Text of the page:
The Government has also provided additional support for victims at court including advocacy at court proceedings through the Women's Domestic Violence Court Advocacy Services at 114 Local Courts in New South Wales, the provision of Safe Rooms in courts and the greater use of remote witness facilities. I have recently visited the newly refurbished courthouse at Wollongong – the $20 million updgrade – and the new flagship Newcastle courthouse. Both of those courthouses now have the state-of-the-art video conferencing technology that allows victims, including domestic violence victims, to give evidence from a private room. Of great note and comfort to me was to see at both the Wollongong and Newcastle courthouses that there were safe rooms provided, with toys and other items of comfort, for women and children who may come before the criminal justice system at those locations. It is important to make them as comfortable as they possibly can be when they are having their day in court in our criminal justice system.

The Government has also improved court processes and timeframes to ensure domestic violence matters and applications are dealt with efficiently and swiftly, including specialist domestic violence list days in Local Courts across New South Wales to help standardise procedures for ADVOs. Local Court Practice Notes have been introduced to improve court efficiency by setting time frames for proceedings in criminal matters and for ADVOs.

New South Wales is also rewriting its ADVOs in 'plain English' to better protect domestic violence victims. These redesigned orders will eliminate excuses for violating domestic violence orders.

These are just a handful of ways in which this Government is already improving the safety of domestic violence victims in New South Wales.

I am proud to introduce this Bill, which will increase protection for victims of domestic violence not only in NSW, but across Australia.

In December 2015, every State and Territory committed to introduce laws to give effect to the National Domestic Violence Order Scheme in the first half of 2016.

The National Domestic Violence Order Scheme Working Group, comprising representatives from justice and police agencies in each jurisdiction, drafted National Model Provisions to assist with that process. This Bill is substantially in the form of the model provisions.

The National Model Provisions were drafted to reflect a set of common policy principles that were agreed to by each jurisdiction. These principles are that:

  1. A DVO made anywhere in Australia or a New Zealand DVO registered anywhere in Australia is nationally recognised and enforceable;
  2. A DVO that is nationally recognised can be amended in any jurisdiction, but only by a court;
  3. If a DVO made in one jurisdiction is in force, a new order can (if necessary) be made in another jurisdiction, but only by a court; and
  4. The latest DVO in time prevails. 

The model provisions were also considered by the Advisory Panel on Reducing Violence Against Women and their Children, chaired by Mr Ken Lay APM, former Victorian Police Commissioner and Deputy Chairs Ms Rosie Batty and Ms Heather Nancarrow. I thank all members of the Advisory Panel, including Ms Tracey Howe, of the NSW Council of Social Services [NCOSS], the New South Wales representative on the Panel, for their important contribution to these reforms.

I would also like to take this opportunity to thank the stakeholders consulted in the drafting of this Bill in NSW, including the Department of Justice, NSW Police, Department of Family and Community Services, Legal Aid NSW, the Chief Magistrate of NSW, the NSW Children's Court, the NSW Bar Association and the Law Society of NSW.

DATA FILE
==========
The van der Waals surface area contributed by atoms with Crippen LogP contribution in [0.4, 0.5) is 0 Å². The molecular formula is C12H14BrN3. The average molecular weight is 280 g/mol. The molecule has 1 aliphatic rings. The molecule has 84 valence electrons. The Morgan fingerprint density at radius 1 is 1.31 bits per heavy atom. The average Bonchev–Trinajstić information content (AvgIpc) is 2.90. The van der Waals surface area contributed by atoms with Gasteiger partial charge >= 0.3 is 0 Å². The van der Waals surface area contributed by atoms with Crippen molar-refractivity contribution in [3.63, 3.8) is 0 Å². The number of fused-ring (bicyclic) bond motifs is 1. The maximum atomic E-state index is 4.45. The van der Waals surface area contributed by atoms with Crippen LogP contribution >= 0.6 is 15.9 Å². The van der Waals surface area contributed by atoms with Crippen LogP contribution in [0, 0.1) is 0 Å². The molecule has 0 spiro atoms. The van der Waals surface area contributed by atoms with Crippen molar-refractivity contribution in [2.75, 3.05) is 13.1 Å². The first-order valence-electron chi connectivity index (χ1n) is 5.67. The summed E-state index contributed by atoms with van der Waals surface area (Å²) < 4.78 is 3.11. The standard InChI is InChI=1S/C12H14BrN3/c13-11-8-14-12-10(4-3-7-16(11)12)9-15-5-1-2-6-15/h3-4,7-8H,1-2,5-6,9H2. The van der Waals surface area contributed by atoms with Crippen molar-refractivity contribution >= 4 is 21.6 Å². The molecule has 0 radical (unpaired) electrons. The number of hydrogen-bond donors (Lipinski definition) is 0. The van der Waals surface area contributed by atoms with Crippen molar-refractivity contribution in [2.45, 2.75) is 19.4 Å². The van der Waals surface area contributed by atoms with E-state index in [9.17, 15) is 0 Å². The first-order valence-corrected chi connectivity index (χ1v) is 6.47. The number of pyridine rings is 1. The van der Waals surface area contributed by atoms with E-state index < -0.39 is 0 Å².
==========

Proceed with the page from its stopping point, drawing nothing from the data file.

I now turn to the detail of the Bill.

The Bill inserts a new Part 13B into the Crimes (Domestic and Personal Violence) Act 2007 (NSW) to give effect to the National Domestic Violence Order Scheme [NDVOS] model laws within the existing New South Wales ADVO framework.

The general principles for national recognition of DVOs are contained in Division 2 of the Bill. A 'recognised' DVO means a DVO made in NSW, a DVO made in another jurisdiction that has enacted the model provisions, or a New Zealand DVO registered in any participating jurisdiction. A DVO will become 'recognised' when it is made.  

Proposed section 98W limits the scope of recognition of orders from South Australia and Western Australia to only those that are made to address domestic violence. This is needed because their local legislation does not currently differentiate between DVOs and personal violence orders. The provision allows registrars and courts in South Australia and Western Australia to 'declare' their respective orders to be those that address a domestic violence concern, in order for them to be recognised under the new scheme.  

Proposed sections 98Z and 98ZA of the Bill clarify the circumstances in which variations and revocations are permitted and therefore 'recognised' under the model scheme. These provisions, together with Schedule 1 (clauses 1 and 2), make it clear that a DVO can only be varied or revoked by a court in another jurisdiction and that a police-issued DVO cannot override a court DVO made for the same defendant and protected person.

Similarly, proposed section 98ZC clarifies that although a person is not prevented from applying for a new DVO in New South Wales, a police officer should not make a new DVO in New South Wales if that officer is aware that there is already a recognised DVO made by a court in another jurisdiction. 

Section 98ZO acts as a safeguard to prevent forum shopping, by creating a leave provision for the variation and revocation of non-local DVOs. The Bill sets out a list of matters the court may consider in deciding whether to hear an application for a variation of a non-local DVO. These factors include: consideration of where the defendant and protected person live and work, difficulty of either party to attend the proceedings, whether there is sufficient information available to the court about the DVO, whether there are existing criminal proceedings for a breach of the DVO, the practicality of the applicant applying for a similar DVO in New South Wales, and the impact of the application on children subject to the DVO.